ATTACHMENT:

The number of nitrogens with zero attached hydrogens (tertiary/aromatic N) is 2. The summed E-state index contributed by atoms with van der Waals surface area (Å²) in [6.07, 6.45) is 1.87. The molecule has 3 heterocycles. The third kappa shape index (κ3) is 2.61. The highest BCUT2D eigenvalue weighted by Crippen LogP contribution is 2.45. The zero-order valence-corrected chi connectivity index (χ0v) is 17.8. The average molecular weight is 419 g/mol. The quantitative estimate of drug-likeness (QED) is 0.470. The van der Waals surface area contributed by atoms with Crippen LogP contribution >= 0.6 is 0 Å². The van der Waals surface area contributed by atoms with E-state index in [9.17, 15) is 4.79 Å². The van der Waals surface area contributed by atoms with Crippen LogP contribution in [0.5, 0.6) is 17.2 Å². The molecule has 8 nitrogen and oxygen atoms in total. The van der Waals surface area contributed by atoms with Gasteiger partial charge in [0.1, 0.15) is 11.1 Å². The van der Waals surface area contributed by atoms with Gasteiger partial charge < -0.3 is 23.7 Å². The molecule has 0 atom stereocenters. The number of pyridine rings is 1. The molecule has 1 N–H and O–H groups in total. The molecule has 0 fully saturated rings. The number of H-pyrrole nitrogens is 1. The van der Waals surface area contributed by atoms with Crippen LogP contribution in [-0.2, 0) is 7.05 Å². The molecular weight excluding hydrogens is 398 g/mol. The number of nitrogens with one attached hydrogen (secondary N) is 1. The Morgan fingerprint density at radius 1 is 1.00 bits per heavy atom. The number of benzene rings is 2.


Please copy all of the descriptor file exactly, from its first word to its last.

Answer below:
The number of nitrogens with zero attached hydrogens (tertiary/aromatic N) is 2. The summed E-state index contributed by atoms with van der Waals surface area (Å²) in [6.07, 6.45) is 1.87. The molecule has 3 heterocycles. The third kappa shape index (κ3) is 2.61. The highest BCUT2D eigenvalue weighted by Crippen LogP contribution is 2.45. The zero-order valence-corrected chi connectivity index (χ0v) is 17.8. The average molecular weight is 419 g/mol. The quantitative estimate of drug-likeness (QED) is 0.470. The van der Waals surface area contributed by atoms with Crippen LogP contribution >= 0.6 is 0 Å². The van der Waals surface area contributed by atoms with E-state index in [9.17, 15) is 4.79 Å². The van der Waals surface area contributed by atoms with Crippen LogP contribution in [0.5, 0.6) is 17.2 Å². The molecule has 8 nitrogen and oxygen atoms in total. The van der Waals surface area contributed by atoms with Gasteiger partial charge in [0.1, 0.15) is 11.1 Å². The van der Waals surface area contributed by atoms with Gasteiger partial charge < -0.3 is 23.7 Å². The molecule has 0 atom stereocenters. The number of pyridine rings is 1. The molecule has 1 N–H and O–H groups in total. The molecule has 0 fully saturated rings. The number of H-pyrrole nitrogens is 1. The van der Waals surface area contributed by atoms with Crippen LogP contribution in [-0.2, 0) is 7.05 Å². The molecular weight excluding hydrogens is 398 g/mol. The number of nitrogens with one attached hydrogen (secondary N) is 1. The Morgan fingerprint density at radius 1 is 1.00 bits per heavy atom. The number of benzene rings is 2.